NYSERDA will offer qualifying nuclear facilities a multi-year contract to purchase Zero Emission Credits (ZECs) until March 21, 2029. The ZEC price will be adjusted every two years. The first two years of the ZEC price has been set to $17.48 per MWh. The subsequent ZEC price will be adjusted every two years according to the formula developed by the commission.
Under the previous RPS program, New York used a central procurement model where New York State Energy Research and Development (NYSERDA) executed long term procurement of renewable energy credits (RECs) from renewable energy facilities. NYSERDA retired these RECs as compliance for the RPS and there were no requirements for the LSE. For CES, the NYSERDA will continue its role as a central procurer of RECs but unlike previous RPS the compliance requirements have been assigned to the LSEs. NYSERDA will continue to procure RECs through scheduled annual solicitations outlined in compliance and procurement schedules. All the load-serving entities (LSE) are obligated to procure and retire the proportion of their load through renewable energy via purchase and retirement of qualifying Renewable Energy Credits (RECs).
A REC represents the environmental attributes of 1 MWh of renewable energy generated. NYSERDA administers the New York Generation Attribute Tracking System (NYGATS) which tracks and issues the RECs in the state. The LSE will be able to meet their obligations by purchasing the required amount of Renewable Energy Credits (RECs) from NYSERDA or by purchasing qualified RECs from other sources. Starting from 2018, NYSERDA will sell Tier 1 RECs to LSEs every quarter, as available. For the compliance period 2018, the price of the RECs is set at $17.01/MWh. The lifetime for the RECs is not specified; more guidance regarding the treatment of the RECs will be provided by the PSC in subsequent implementation orders.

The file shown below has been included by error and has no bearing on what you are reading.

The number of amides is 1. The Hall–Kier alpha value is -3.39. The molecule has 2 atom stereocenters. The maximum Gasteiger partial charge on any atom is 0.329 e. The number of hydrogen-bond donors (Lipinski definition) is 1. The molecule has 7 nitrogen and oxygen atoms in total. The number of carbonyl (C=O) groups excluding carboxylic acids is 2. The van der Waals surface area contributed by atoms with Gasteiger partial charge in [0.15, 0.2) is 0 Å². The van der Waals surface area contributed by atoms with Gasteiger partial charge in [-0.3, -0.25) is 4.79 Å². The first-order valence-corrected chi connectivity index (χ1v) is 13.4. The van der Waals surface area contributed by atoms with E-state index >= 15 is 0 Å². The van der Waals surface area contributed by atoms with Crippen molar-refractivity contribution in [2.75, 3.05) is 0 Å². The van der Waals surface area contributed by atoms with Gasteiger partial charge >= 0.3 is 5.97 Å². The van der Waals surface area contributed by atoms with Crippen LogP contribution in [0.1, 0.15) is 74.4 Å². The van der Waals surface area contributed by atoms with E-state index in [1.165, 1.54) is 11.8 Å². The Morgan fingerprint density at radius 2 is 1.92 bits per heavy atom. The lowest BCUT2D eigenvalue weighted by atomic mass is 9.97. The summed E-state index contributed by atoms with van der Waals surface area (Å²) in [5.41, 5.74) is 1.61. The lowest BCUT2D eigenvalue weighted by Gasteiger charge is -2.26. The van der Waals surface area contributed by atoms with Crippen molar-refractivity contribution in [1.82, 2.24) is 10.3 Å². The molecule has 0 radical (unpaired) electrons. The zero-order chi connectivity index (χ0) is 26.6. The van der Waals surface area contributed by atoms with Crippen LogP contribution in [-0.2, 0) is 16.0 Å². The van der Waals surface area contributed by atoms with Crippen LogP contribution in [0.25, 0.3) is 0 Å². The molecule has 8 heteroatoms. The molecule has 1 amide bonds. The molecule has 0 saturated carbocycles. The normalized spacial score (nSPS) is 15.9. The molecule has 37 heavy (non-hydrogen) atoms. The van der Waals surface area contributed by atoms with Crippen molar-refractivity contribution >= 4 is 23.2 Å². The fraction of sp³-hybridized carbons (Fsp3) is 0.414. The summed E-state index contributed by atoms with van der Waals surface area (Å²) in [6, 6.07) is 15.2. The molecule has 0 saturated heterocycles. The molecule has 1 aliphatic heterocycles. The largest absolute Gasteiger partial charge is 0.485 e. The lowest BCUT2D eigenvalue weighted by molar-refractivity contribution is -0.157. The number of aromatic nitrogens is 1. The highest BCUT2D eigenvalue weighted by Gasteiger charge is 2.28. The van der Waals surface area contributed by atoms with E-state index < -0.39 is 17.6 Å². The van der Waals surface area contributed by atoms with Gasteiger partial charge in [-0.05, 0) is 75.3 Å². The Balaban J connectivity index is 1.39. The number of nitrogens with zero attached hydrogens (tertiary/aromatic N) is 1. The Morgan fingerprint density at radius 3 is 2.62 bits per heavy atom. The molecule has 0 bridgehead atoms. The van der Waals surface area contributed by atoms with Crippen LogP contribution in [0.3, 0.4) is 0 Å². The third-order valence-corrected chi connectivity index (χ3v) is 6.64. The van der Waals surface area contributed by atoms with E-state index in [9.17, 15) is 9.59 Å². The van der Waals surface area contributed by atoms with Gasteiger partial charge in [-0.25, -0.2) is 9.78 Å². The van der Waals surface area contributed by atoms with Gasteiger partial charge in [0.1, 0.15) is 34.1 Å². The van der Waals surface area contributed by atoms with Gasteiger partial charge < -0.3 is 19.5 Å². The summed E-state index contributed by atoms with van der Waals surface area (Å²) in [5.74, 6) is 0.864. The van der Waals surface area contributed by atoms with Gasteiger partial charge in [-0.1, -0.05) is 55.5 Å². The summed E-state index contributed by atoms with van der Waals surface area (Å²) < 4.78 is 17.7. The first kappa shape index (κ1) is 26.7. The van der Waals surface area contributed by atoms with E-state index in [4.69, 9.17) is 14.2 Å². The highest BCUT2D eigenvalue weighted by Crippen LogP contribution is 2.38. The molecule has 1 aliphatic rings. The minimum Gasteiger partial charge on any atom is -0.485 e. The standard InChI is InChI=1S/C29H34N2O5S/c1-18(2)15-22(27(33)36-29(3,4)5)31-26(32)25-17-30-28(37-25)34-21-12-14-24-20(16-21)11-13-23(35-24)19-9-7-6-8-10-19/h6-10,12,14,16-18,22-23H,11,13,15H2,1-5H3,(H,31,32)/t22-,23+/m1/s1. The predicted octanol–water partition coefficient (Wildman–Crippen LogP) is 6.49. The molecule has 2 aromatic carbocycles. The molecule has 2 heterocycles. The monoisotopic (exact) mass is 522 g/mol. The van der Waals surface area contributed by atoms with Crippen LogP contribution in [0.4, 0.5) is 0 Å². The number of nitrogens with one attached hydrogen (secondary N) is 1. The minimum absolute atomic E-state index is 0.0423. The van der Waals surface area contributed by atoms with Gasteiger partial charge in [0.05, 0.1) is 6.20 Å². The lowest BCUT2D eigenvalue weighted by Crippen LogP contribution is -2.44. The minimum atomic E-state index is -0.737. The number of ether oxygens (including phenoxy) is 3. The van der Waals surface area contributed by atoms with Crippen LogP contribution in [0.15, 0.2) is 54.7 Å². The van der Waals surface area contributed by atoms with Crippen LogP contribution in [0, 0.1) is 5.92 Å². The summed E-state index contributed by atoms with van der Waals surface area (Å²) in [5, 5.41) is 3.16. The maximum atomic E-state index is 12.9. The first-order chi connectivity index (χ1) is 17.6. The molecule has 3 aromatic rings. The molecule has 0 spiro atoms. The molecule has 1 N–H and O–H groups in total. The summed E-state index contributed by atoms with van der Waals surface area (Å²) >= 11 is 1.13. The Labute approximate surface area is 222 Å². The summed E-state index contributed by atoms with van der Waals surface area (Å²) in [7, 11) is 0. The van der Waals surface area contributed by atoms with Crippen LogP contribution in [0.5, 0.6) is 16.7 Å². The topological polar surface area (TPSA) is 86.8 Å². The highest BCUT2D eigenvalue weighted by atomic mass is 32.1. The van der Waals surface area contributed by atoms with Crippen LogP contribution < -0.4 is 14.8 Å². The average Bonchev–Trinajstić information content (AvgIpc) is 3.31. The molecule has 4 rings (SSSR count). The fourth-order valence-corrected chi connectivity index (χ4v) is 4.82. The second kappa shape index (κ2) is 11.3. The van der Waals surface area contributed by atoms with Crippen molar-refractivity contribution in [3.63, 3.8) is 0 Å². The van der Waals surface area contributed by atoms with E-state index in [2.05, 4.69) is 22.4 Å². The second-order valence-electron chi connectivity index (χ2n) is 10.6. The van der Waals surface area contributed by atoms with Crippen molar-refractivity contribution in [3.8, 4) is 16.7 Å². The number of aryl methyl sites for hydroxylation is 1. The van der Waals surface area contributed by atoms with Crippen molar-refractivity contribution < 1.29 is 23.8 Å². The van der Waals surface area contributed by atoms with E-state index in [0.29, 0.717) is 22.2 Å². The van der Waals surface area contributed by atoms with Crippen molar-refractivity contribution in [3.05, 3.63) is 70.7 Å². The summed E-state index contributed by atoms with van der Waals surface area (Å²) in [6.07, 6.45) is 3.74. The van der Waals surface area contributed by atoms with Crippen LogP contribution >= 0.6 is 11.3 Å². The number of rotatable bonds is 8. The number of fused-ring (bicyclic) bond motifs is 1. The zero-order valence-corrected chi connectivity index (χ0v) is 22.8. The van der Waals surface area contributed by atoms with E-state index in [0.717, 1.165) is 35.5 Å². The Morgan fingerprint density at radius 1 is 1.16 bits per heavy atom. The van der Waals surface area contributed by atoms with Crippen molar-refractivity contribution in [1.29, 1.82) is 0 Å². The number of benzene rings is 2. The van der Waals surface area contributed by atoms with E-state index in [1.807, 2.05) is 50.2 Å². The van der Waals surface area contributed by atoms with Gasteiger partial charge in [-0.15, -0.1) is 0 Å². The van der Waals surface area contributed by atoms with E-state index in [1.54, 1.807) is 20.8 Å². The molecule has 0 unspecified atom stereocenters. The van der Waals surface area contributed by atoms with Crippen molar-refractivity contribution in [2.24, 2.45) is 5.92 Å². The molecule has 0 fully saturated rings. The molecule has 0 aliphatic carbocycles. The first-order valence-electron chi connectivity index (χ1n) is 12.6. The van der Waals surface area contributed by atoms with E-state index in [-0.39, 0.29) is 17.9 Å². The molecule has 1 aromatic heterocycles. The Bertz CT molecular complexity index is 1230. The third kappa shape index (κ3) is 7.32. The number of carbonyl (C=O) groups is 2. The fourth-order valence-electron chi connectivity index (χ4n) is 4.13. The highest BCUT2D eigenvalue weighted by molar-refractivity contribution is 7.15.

An LSE that does not meet their obligations will be required to pay an Alternative Compliance Payment (ACP) to NYSERDA. The ACP is not viewed as a penalty for non-compliance, but as an alternative avenue for compliance. The rates for alternative compliance payments are $18.71/MWh for the compliance year 2018 and will serve as a maximum cap for the potential cost for a REC.
More details of the CES program will be published by the PSC in its implementation orders.
*Load Serving Entities (LSE) include all the investor-owned distribution utilities, energy service companies (ESCOs) Community Choice Aggregation programs (CCAs), jurisdictional municipal utilities, and self-supplying customers through NYISO. Micro-grids and CHP generators are not considered to be LSEs.
**The PUC initiated the REV proceedings in April 2015 following Governor Cuomo’s vision towards a comprehensive reform in the State’s power industry with a broad goal to align electric utility practice and the regulatory paradigm with the technological advances. The REV initiative seeks to create the next generation of utility business models that is customer-centric and is driven by technological innovation and private investments to provide resilient, affordable, and clean energy in the State. Other initiatives that are part of the REV include the Green Bank, NY Sun, and BuidSmart NY.